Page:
Bag Monsters demonstrating in support of banning single-use shopping bags. Photo: Bag Monster Blog.
A growing number of cities and states around the world are taking on the blight of plastic shopping bags, but San Jose, California has just taken things to another level--passing a new ordinance that bans giving out free single-use carryout bags altogether. The new ordinance, which goes into effect on Jan. 1, 2012, bans most-retailers using single-use plastic bags and mandates charging for paper bags. Provided paper bags have at least 40% recycled content, customers will have to be charged ¢10 initially and ¢25 starting in 2013. Food stamp and other welfare recipients will get paper bags for free. The fine for violating the ban ranges from $500-1000.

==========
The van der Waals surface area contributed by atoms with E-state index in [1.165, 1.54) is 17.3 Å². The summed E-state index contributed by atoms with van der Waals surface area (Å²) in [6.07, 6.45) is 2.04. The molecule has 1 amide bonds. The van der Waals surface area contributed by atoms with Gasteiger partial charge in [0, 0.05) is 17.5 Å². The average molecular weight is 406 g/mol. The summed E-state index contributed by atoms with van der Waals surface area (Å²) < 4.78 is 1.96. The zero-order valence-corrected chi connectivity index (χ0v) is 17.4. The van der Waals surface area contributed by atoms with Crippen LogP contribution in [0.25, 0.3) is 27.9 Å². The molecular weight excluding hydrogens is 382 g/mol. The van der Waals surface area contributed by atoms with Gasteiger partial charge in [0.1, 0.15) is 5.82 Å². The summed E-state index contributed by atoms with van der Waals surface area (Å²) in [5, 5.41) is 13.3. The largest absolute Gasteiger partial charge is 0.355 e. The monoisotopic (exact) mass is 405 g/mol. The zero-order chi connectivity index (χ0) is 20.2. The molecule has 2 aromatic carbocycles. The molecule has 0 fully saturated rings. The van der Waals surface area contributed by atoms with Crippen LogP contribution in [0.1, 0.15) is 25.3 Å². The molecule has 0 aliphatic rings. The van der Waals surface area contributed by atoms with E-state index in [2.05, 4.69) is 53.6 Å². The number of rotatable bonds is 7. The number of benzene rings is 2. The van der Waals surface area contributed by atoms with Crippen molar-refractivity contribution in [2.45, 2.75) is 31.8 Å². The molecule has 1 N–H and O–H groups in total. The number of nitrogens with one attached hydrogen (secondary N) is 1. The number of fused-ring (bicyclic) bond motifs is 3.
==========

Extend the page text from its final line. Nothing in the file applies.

Exceptions to the ban have been made for restaurants on the grounds that "food may become wet or messy;" secondhand stores would also be allowed to distribute single-use plastic bags as they promote "reuse and recycling of donated goods and material."
Those opposing the ban argued, as usual, that plastic bags are a recyclable product and more should be done to encourage recycling of them, rather than banning them outright. As the San Jose Mercury News points out, just 13% of plastic bags actually get recycled.
Though it's been said before, it's worth saying again: The better option than either paper, plastic, or any disposable bag (recyclable or not) is one that is reusable.
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More on Plastic Bag Bans:
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As US Cities Waver on Plastic Bag Tax, China's Bag Ban Saved 1.6 Million Tons of Oil